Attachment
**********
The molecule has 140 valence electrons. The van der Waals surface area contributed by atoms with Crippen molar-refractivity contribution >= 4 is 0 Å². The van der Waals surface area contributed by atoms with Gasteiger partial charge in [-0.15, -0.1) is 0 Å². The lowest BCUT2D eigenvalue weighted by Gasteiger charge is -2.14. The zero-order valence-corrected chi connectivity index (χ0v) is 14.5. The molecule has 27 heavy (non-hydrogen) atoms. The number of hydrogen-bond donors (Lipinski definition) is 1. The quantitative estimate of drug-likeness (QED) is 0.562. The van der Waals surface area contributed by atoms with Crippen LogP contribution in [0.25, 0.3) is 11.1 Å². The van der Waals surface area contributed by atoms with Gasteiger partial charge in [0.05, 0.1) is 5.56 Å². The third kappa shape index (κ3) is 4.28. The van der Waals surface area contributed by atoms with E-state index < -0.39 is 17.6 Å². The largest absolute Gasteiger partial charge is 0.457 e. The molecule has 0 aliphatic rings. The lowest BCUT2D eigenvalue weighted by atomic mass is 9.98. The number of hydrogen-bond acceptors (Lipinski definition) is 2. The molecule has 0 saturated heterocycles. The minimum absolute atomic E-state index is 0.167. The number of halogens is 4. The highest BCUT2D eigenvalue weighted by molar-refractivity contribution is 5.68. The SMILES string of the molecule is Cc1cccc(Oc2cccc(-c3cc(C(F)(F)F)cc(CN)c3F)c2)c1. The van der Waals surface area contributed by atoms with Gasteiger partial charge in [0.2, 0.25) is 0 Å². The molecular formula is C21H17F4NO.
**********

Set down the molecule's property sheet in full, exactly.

The molecule has 140 valence electrons. The van der Waals surface area contributed by atoms with Crippen molar-refractivity contribution >= 4 is 0 Å². The van der Waals surface area contributed by atoms with Gasteiger partial charge in [-0.15, -0.1) is 0 Å². The lowest BCUT2D eigenvalue weighted by Gasteiger charge is -2.14. The zero-order valence-corrected chi connectivity index (χ0v) is 14.5. The molecule has 27 heavy (non-hydrogen) atoms. The number of hydrogen-bond donors (Lipinski definition) is 1. The quantitative estimate of drug-likeness (QED) is 0.562. The van der Waals surface area contributed by atoms with Crippen LogP contribution in [0.25, 0.3) is 11.1 Å². The van der Waals surface area contributed by atoms with Gasteiger partial charge in [0.05, 0.1) is 5.56 Å². The third kappa shape index (κ3) is 4.28. The van der Waals surface area contributed by atoms with E-state index < -0.39 is 17.6 Å². The largest absolute Gasteiger partial charge is 0.457 e. The molecule has 0 aliphatic rings. The lowest BCUT2D eigenvalue weighted by atomic mass is 9.98. The number of hydrogen-bond acceptors (Lipinski definition) is 2. The molecule has 0 saturated heterocycles. The minimum absolute atomic E-state index is 0.167. The number of halogens is 4. The highest BCUT2D eigenvalue weighted by molar-refractivity contribution is 5.68. The SMILES string of the molecule is Cc1cccc(Oc2cccc(-c3cc(C(F)(F)F)cc(CN)c3F)c2)c1. The van der Waals surface area contributed by atoms with Gasteiger partial charge in [0.2, 0.25) is 0 Å². The molecular formula is C21H17F4NO.